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Schizophrenia and Smoking: Weighing the Role of the Tobacco Industry

8 December 2007. The prevalence of cigarette smoking in the United States has declined precipitously over the past four decades to about 20 percent of the general adult population, half what it was when the Surgeon General released the landmark 1964 report on smoking and health (Centers for Disease Control and Prevention [CDC], 2007). However, cigarette smoking is twice as common among the mentally ill as in the general population (Lasser et al., 2000), which translates into $37 billion in annual sales for the tobacco industry. The prevalence of smoking among those diagnosed with schizophrenia is particularly striking, with some researchers proposing rates as high as 88 percent (Hughes et al., 1986).

A new report, published online November 5, 2007, in Schizophrenia Bulletin by Judith Prochaska and colleagues at the University of California, San Francisco, proposes that a concerted, multi-pronged effort by that industry has sustained the high rate of smoking among patients with schizophrenia, both by promoting their use of cigarettes and by discouraging smoking bans and smoking cessation programs in psychiatric hospitals.

Smoking is not hazardous to your health?
For their study, the UCSF team relied on word-searchable databases, such as the Legacy Tobacco Documents Library, of the nearly 40 million pages of internal tobacco industry documents that were made publicly available after a 1998 judgment against the industry by the State of Minnesota. Based on the information in documents retrieved by broad keyword searches (e.g., “psychosis”), the Prochaska group performed progressively restricted searches based on names of programs and individuals, dates, and reference numbers. The preliminary search yielded 280 documents, 130 of which were from the archive of the Council for Tobacco Research (CTR), an industry organization originally founded in the mid-1950s to fund research that could be used in public relations campaigns to counter the growing tide against cigarette smoking.

According to the UCSF team, the documents reveal that promotional tactics of the tobacco industry toward individuals with schizophrenia took two main forms. First, they funded research to corroborate the idea, largely based on anecdotal evidence, that individuals with schizophrenia have some psychosomatic or genetic profile that bestows resistance to tobacco-related diseases. They also backed studies of the hypothesis that the high rate of smoking among patients with schizophrenia represented a beneficial form of “self-medication,” presumably mediated by nicotinic acetylcholine receptors. Second, either directly or in collaboration with patient advocacy groups, the industry took steps to see that psychiatric patients had easy access to cigarettes and that smoking bans in psychiatric hospitals would either be lifted or substantially relaxed.

The authors found that as far back as the 1950s the industry was collecting correspondence and other material from medical journals proposing that patients with schizophrenia have low rates of cancer despite high rates of smoking. The CTR and other industry organizations funded studies—later discredited—asserting that patients with schizophrenia are less likely to develop cancer from smoking because they did not repress grief and other emotions as strongly as those in the general population.

Prochaska and colleagues cite a 1982 research grant proposal to the Canadian Tobacco Manufacturers’ Council (CTMC), wherein one investigator who planned to explore the self-medication hypothesis pointed out to the reviewers that positive findings would be a “significant bonus for the tobacco industry,” and indicated that patients who participated in the study would be paid in either cash or cigarettes. The Prochaska group found evidence that for both the disease-resistance and self-medication lines of inquiry, the industry denied funding to investigators whose grant requests entertained the possibility of negative findings, favoring researchers who approached these problems “from our point of view,” as Prochaska and colleagues quote an internal company memo on a scientist who depended on CTMC money.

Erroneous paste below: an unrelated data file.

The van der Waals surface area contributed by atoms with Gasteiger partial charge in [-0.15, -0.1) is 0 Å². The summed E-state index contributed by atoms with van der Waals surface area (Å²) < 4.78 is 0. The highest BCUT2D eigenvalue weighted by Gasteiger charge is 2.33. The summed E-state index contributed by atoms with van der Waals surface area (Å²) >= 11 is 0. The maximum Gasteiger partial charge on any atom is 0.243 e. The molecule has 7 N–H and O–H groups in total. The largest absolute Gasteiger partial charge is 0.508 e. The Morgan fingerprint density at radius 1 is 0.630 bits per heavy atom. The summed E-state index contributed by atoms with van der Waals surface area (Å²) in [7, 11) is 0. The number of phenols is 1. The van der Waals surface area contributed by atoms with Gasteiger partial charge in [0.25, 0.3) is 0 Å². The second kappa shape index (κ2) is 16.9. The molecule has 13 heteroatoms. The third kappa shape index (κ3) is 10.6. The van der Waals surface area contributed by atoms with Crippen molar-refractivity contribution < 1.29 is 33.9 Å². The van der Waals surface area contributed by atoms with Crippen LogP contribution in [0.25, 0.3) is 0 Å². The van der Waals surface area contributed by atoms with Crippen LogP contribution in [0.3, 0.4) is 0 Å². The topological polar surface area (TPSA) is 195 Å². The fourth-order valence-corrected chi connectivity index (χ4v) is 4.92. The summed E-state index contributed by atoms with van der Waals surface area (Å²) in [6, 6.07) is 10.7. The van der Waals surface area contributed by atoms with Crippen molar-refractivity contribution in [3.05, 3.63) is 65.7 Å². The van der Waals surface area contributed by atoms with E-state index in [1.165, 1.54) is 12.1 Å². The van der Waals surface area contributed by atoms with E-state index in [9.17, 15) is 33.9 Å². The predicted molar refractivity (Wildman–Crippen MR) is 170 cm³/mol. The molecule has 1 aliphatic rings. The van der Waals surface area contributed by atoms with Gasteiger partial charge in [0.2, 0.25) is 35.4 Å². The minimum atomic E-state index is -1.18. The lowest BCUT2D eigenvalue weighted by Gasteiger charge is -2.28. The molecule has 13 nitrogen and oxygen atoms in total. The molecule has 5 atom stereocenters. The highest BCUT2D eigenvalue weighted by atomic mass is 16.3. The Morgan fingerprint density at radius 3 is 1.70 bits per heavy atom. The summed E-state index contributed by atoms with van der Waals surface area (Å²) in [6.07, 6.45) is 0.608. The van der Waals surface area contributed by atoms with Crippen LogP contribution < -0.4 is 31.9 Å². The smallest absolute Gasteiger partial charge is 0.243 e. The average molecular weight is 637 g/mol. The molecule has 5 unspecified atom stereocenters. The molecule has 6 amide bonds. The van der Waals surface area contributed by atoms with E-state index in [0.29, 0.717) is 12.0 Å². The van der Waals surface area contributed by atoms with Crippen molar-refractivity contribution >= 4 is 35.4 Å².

The documents reveal that only a fraction of industry-funded studies discussed in researchers’ progress reports were eventually published in peer-reviewed journals, a disparity that the Prochaska team takes as evidence that a great deal of unfavorable data may have been suppressed, a pattern they say has been paralleled in the industry’s research programs on harmfulness of second-hand smoke.

Forty years behind
Recent studies have revealed that individuals with schizophrenia have a higher risk of developing diseases associated with cigarette smoking, including lung cancer (Lichtermann et al., 2001), cardiovascular disease (Goff et al., 2005), and respiratory problems (Himelhoch et al., 2004), though the possible confounding effects of poor diet, lack of exercise, and side effects of antipsychotic medications have not been fully sorted out (see related SRF news story).

Prochaska and colleagues suggest that the tobacco industry’s greatest damage to the health of patients with schizophrenia may be indirect: because the research enterprise has been skewed toward tobacco’s supposed harmlessness or beneficial effects, “astoundingly little” research has been published on smoking cessation among psychiatric patients. “Might it be,” the authors ask, “that the mentally ill are the largest remaining group of smokers, not because they need to smoke but rather because they are among the last to be treated?”—Peter Farley.

Reference:
Prochaska JJ, Hall SM, Bero LA. Tobacco use among individuals with schizophrenia: what role has the tobacco industry played? Schizophr Bull. 2007 Nov 5 [Epub ahead of print]. Abstract.

 
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